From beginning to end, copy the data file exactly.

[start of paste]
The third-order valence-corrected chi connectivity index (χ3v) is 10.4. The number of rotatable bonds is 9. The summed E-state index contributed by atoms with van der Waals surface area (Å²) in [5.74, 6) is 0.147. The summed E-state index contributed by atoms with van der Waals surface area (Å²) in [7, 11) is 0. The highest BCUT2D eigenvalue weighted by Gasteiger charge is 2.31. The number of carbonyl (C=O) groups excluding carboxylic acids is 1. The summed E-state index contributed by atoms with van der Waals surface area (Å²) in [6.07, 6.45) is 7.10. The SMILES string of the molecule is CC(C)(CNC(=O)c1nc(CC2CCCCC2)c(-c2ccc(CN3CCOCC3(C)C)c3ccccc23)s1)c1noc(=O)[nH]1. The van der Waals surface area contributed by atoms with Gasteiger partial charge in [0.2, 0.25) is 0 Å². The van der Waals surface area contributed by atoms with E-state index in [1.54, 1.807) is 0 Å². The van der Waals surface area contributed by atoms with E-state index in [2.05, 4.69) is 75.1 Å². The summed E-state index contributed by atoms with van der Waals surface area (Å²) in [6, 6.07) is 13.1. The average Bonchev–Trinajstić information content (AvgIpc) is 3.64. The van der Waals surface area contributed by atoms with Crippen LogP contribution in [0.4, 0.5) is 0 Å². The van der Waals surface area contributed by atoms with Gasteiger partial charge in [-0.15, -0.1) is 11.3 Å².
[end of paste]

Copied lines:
The third-order valence-corrected chi connectivity index (χ3v) is 10.4. The number of rotatable bonds is 9. The summed E-state index contributed by atoms with van der Waals surface area (Å²) in [5.74, 6) is 0.147. The summed E-state index contributed by atoms with van der Waals surface area (Å²) in [7, 11) is 0. The highest BCUT2D eigenvalue weighted by Gasteiger charge is 2.31. The number of carbonyl (C=O) groups excluding carboxylic acids is 1. The summed E-state index contributed by atoms with van der Waals surface area (Å²) in [6.07, 6.45) is 7.10. The SMILES string of the molecule is CC(C)(CNC(=O)c1nc(CC2CCCCC2)c(-c2ccc(CN3CCOCC3(C)C)c3ccccc23)s1)c1noc(=O)[nH]1. The van der Waals surface area contributed by atoms with Gasteiger partial charge in [0.2, 0.25) is 0 Å². The van der Waals surface area contributed by atoms with E-state index in [1.54, 1.807) is 0 Å². The van der Waals surface area contributed by atoms with E-state index in [2.05, 4.69) is 75.1 Å². The summed E-state index contributed by atoms with van der Waals surface area (Å²) in [6, 6.07) is 13.1. The average Bonchev–Trinajstić information content (AvgIpc) is 3.64. The van der Waals surface area contributed by atoms with Crippen LogP contribution in [0.4, 0.5) is 0 Å². The van der Waals surface area contributed by atoms with Gasteiger partial charge in [-0.15, -0.1) is 11.3 Å².